Just about the time government statistics found that American families' net worth had plunged $2.8 trillion, a group of economists predicted that the current recession may turn out to be the longest and most painful downturn since the Great Depression.

The decrease in net worth during this year's third quarter was fueled largely by plunging real estate values. The U.S. Federal Reserve reported that real assets lost $646.9 billion as home values plummeted in a wave of foreclosures. Nationwide, the average price of a single family home is now back to what it was in 2004.

And look out — the fourth quarter is likely to be even worse, the Fed said. Job layoffs increased sharply in October following the sudden Wall Street credit crises in mid September. So far this year, nearly two million U.S. jobs have disappeared.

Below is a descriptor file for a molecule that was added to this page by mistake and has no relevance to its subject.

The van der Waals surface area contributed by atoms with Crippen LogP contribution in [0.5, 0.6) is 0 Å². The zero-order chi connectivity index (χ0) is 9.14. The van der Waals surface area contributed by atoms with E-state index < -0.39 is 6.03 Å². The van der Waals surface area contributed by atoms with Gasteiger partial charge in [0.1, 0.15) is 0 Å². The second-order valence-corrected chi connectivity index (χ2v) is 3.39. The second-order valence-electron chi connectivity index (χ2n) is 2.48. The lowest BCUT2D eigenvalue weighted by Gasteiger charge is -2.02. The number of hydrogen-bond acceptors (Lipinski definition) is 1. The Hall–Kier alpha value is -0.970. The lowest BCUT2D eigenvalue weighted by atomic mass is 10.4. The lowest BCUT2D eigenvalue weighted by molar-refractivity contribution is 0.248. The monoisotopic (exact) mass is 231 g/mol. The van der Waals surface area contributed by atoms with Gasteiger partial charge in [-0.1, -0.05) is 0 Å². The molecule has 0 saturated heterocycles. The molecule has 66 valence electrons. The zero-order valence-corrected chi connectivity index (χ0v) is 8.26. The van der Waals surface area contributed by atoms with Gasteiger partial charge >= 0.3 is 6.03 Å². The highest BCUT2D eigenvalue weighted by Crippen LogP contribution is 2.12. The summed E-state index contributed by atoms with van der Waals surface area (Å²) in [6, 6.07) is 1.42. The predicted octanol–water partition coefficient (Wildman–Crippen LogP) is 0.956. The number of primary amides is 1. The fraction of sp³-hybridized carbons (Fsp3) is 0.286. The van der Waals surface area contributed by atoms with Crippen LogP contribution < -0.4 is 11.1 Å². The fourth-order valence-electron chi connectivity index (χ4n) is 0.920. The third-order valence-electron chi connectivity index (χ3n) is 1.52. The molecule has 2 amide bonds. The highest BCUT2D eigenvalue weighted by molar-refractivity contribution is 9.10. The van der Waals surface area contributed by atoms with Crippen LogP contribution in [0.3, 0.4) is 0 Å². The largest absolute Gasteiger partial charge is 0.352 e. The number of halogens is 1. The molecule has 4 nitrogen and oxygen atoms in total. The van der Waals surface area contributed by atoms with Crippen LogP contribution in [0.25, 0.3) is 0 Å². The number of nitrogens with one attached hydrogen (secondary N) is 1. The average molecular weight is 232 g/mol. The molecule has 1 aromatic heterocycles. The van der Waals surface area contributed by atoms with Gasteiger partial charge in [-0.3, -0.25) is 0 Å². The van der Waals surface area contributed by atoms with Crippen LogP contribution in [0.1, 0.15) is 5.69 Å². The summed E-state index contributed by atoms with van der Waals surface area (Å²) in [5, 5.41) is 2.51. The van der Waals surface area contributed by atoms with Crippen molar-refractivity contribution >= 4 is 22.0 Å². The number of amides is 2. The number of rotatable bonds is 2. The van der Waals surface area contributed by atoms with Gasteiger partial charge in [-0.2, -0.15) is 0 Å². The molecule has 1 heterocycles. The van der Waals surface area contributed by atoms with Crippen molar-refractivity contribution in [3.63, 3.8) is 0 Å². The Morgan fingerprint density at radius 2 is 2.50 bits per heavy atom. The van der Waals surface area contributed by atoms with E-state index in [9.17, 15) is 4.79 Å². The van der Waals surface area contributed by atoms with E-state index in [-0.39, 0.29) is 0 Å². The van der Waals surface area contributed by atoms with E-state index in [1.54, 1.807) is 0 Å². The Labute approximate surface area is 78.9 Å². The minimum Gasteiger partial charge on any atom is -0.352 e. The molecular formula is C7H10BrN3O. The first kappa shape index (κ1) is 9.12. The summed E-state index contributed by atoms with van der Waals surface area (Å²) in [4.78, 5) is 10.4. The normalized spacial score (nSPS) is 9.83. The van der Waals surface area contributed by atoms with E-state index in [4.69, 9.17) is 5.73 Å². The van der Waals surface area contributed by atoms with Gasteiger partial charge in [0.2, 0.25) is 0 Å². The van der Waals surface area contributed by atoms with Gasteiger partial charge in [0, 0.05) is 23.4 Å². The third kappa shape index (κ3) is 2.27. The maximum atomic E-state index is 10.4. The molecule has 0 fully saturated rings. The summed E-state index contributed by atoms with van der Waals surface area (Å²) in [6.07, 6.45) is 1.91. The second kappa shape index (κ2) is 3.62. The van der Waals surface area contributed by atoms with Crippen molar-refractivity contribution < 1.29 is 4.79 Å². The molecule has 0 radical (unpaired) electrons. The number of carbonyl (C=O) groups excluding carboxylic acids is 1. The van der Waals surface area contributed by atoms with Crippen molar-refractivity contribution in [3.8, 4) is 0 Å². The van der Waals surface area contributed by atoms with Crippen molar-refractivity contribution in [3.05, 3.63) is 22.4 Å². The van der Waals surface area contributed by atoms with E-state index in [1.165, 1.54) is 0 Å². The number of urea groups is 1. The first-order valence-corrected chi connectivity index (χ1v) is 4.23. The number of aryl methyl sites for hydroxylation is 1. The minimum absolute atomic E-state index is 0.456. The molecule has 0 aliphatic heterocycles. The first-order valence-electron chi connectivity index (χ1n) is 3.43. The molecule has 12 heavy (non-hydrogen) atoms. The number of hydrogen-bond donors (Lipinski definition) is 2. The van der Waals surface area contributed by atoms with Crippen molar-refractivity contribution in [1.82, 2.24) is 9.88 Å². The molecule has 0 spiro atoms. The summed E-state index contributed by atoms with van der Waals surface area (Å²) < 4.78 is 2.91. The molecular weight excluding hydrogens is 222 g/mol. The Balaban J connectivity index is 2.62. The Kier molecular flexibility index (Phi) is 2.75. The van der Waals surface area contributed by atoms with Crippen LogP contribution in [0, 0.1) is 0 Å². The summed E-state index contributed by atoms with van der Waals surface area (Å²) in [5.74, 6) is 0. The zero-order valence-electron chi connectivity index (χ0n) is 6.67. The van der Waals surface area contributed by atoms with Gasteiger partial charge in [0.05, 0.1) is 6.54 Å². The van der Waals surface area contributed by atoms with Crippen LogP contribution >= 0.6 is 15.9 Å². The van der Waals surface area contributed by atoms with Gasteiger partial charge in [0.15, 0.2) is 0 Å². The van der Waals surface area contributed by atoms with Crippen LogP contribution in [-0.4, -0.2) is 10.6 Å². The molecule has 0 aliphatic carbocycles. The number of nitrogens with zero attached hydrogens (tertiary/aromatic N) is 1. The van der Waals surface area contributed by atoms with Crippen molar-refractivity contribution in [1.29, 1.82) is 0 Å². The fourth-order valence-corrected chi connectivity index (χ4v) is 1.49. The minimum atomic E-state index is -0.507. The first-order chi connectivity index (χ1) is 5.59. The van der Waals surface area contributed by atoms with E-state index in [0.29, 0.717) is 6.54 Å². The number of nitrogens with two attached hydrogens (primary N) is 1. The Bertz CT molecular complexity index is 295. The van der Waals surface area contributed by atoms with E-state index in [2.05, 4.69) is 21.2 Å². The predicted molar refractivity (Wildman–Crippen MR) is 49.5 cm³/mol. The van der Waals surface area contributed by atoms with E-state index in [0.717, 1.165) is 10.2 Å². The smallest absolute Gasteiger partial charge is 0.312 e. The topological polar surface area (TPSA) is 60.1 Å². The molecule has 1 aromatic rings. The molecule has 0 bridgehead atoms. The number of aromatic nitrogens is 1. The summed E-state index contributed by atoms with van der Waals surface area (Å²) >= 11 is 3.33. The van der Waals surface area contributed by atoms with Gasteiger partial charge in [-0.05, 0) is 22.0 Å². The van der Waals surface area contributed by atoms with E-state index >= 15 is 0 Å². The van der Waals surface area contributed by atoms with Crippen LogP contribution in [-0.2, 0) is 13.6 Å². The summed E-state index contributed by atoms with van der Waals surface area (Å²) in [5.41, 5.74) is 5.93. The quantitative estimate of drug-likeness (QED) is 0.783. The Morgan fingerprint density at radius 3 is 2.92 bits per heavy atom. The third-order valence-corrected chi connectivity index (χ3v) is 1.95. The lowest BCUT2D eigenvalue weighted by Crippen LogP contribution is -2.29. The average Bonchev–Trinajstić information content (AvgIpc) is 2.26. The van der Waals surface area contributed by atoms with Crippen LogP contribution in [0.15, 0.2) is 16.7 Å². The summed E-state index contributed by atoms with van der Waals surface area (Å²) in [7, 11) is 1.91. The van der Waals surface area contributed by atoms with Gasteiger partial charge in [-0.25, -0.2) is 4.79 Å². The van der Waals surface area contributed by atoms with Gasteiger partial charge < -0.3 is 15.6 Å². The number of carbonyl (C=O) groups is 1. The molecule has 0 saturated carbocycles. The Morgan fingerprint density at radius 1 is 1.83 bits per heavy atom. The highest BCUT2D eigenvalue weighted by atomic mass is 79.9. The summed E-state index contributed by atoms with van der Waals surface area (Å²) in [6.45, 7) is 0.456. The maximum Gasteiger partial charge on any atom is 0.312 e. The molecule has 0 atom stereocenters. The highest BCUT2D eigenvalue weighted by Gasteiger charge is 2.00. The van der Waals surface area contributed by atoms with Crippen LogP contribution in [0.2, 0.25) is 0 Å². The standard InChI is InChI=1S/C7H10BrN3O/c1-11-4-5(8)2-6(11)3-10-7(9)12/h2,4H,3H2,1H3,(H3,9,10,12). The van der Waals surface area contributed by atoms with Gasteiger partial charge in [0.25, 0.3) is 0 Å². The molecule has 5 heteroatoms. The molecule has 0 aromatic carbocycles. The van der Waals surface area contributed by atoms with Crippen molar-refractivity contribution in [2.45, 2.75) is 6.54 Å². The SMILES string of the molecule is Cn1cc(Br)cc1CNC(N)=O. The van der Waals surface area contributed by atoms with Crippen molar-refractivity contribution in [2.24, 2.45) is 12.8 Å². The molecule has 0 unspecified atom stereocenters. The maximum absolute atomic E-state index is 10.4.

The findings coincided with the release of the Wall Street Journal's latest economic-forecasting survey, which found economists expect the downturn to conclude in June 2009, marking an 18-month duration, the longest postwar period of decline.

The economists on average said the unemployment rate will peak at 8.4% in response to this recession, as pain in the labor market extends into 2010.

"For the household sector, this will be the worst event we've had in the post-World War II period," said Bruce Kasman of J.P. Morgan Chase & Co.

But at least the economists surveyed by the Journal said the situation could be worse.

"The downturn would be deeper still, in our view, were it not for an ultra-aggressive combination of monetary and fiscal stimulus that will soon move into high gear," Morgan Stanley economists Richard Berner and David Greenlaw said in a research note. "Authorities are pulling out all the stops: Quantitative easing by the Fed and the largest-ever fiscal stimulus package likely will promote stability in the economy late in 2009 and a moderate recovery in 2010."

On the employment front, the situation is still deteriorating. The U.S. Labor Department reported today that the number of Americans filing for first time unemployment benefits surged to 573,000. That's a 26-year high and the number of workers now receiving benefits is at its highest level since 1982.